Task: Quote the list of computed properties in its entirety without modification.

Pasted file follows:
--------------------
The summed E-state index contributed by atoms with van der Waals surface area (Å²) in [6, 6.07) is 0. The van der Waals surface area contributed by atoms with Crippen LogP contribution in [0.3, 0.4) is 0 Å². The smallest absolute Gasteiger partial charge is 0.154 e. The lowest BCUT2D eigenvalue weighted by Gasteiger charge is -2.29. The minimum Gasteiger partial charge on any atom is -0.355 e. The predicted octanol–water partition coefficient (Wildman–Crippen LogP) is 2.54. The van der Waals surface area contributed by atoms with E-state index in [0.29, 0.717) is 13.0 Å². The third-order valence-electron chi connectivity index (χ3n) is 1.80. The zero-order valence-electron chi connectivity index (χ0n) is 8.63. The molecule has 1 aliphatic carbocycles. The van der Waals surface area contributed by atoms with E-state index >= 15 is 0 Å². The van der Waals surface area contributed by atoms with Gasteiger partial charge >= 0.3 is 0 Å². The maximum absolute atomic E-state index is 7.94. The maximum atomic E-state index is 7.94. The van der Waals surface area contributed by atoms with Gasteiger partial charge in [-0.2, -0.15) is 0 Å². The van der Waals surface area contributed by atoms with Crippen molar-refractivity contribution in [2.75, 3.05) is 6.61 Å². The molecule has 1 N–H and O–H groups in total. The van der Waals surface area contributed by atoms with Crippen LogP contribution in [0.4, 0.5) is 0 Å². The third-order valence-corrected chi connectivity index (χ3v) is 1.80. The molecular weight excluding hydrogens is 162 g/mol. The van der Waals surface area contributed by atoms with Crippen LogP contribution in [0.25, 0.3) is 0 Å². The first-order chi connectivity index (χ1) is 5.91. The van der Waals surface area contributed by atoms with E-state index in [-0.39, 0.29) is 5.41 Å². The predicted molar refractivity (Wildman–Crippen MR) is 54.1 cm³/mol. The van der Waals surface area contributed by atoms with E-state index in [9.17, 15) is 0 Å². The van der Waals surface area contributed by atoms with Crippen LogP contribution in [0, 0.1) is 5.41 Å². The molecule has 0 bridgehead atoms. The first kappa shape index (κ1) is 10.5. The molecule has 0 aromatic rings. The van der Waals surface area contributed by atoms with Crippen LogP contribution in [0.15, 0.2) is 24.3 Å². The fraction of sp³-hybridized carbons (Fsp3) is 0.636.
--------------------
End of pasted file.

The summed E-state index contributed by atoms with van der Waals surface area (Å²) in [6, 6.07) is 0. The van der Waals surface area contributed by atoms with Crippen LogP contribution in [0.3, 0.4) is 0 Å². The smallest absolute Gasteiger partial charge is 0.154 e. The lowest BCUT2D eigenvalue weighted by Gasteiger charge is -2.29. The minimum Gasteiger partial charge on any atom is -0.355 e. The predicted octanol–water partition coefficient (Wildman–Crippen LogP) is 2.54. The van der Waals surface area contributed by atoms with E-state index in [0.29, 0.717) is 13.0 Å². The third-order valence-electron chi connectivity index (χ3n) is 1.80. The zero-order valence-electron chi connectivity index (χ0n) is 8.63. The molecule has 1 aliphatic carbocycles. The van der Waals surface area contributed by atoms with E-state index >= 15 is 0 Å². The van der Waals surface area contributed by atoms with Gasteiger partial charge >= 0.3 is 0 Å². The maximum absolute atomic E-state index is 7.94. The maximum atomic E-state index is 7.94. The van der Waals surface area contributed by atoms with Gasteiger partial charge in [-0.2, -0.15) is 0 Å². The van der Waals surface area contributed by atoms with Crippen molar-refractivity contribution in [2.75, 3.05) is 6.61 Å². The molecule has 1 N–H and O–H groups in total. The van der Waals surface area contributed by atoms with Crippen LogP contribution in [0.4, 0.5) is 0 Å². The third-order valence-corrected chi connectivity index (χ3v) is 1.80. The molecular weight excluding hydrogens is 162 g/mol. The van der Waals surface area contributed by atoms with Crippen LogP contribution in [0.25, 0.3) is 0 Å². The first-order chi connectivity index (χ1) is 5.91. The van der Waals surface area contributed by atoms with E-state index in [-0.39, 0.29) is 5.41 Å². The predicted molar refractivity (Wildman–Crippen MR) is 54.1 cm³/mol. The van der Waals surface area contributed by atoms with E-state index in [9.17, 15) is 0 Å². The van der Waals surface area contributed by atoms with Crippen LogP contribution in [0, 0.1) is 5.41 Å². The molecule has 0 bridgehead atoms. The first kappa shape index (κ1) is 10.5. The molecule has 0 aromatic rings. The van der Waals surface area contributed by atoms with Crippen LogP contribution in [0.15, 0.2) is 24.3 Å². The fraction of sp³-hybridized carbons (Fsp3) is 0.636.